14 ?- <strong>call( lambda(A,write(A)), a ).</strong><br /> a<br /> true.<br /> <br /> 15 ?- <strong>maplist( lambda(A,(write(A),nl)), [ a, -b, c+d, g is e/f ] ).</strong><br /> a<br /> -b<br /> c+d<br /> g is e/f<br /> true.<br /> <br /> 16 ?- <strong>maplist( lambda(A,format('"~w"~n',[A])), [ a, -b, c+d, g is e/f ] ).</strong><br /> "a"<br /> "-b"<br /> "c+d"<br /> "g is e/f"<br /> true.<br /> <br /> 17 ?- <strong>maplist( lambda(A,write(A)), [ a, -b, c+d, g is e/f ] ).</strong><br /> a-bc+dg is e/f<br /> true.<br /> <br /> 18 ?- <strong>maplist( lambda(A,true), [ a, -b, c+d, g is e/f ] ).</strong><br /> true.<br /> <br /> 19 ?- <strong>maplist( lambda(X,(Y is 2*X,write(Y))), [ 1, 2, 3, 4 ] ).</strong><br /> 2468<br /> true.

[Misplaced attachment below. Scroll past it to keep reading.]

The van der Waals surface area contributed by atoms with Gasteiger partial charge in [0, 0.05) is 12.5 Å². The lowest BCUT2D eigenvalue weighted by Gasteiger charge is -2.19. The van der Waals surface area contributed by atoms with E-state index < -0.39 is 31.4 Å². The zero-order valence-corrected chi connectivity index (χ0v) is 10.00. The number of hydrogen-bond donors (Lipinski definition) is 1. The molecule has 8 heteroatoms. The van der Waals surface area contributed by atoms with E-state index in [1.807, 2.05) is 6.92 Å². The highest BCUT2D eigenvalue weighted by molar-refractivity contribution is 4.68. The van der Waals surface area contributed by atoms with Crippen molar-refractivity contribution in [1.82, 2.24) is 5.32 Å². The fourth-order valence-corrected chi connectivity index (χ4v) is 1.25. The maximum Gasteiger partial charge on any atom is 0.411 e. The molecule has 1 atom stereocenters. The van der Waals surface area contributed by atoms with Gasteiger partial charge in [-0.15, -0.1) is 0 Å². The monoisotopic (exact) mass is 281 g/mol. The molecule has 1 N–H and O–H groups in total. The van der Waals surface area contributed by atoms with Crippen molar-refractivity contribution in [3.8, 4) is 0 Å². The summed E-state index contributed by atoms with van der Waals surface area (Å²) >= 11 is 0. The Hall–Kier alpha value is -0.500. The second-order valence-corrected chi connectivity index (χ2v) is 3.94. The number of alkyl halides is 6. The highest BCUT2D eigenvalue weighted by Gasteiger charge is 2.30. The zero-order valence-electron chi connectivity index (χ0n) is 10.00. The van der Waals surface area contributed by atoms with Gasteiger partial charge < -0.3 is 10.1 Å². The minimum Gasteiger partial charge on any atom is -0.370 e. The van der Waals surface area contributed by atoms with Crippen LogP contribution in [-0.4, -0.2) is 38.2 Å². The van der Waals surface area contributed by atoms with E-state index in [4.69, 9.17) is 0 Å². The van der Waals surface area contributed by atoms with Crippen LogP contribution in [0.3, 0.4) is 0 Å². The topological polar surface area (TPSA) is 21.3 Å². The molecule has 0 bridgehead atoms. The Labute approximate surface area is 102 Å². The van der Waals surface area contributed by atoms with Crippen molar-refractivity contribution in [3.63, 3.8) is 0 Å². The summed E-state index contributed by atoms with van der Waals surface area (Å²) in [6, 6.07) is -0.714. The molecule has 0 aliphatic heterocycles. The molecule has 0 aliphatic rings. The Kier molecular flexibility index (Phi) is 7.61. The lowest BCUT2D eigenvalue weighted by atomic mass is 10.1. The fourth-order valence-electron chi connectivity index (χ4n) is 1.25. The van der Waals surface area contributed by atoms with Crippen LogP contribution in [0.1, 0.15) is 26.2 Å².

Schimpf's "lambda" invokes the built-in predicate copy_term/2, for much the same reason that my variants of "arbno" do in Arbno, the Cursor, and Snobol Patterns in Prolog. The best way to see why it works is to dry-run one of the calls just above, following the variable bindings it creates.

The maplist predicates aren't the only higher-order ones we can write. Two that functional programmers know well are "foldl" and "foldr", which apply a binary operator to adjacent elements of a list. For example, folding addition over the list adds its elements.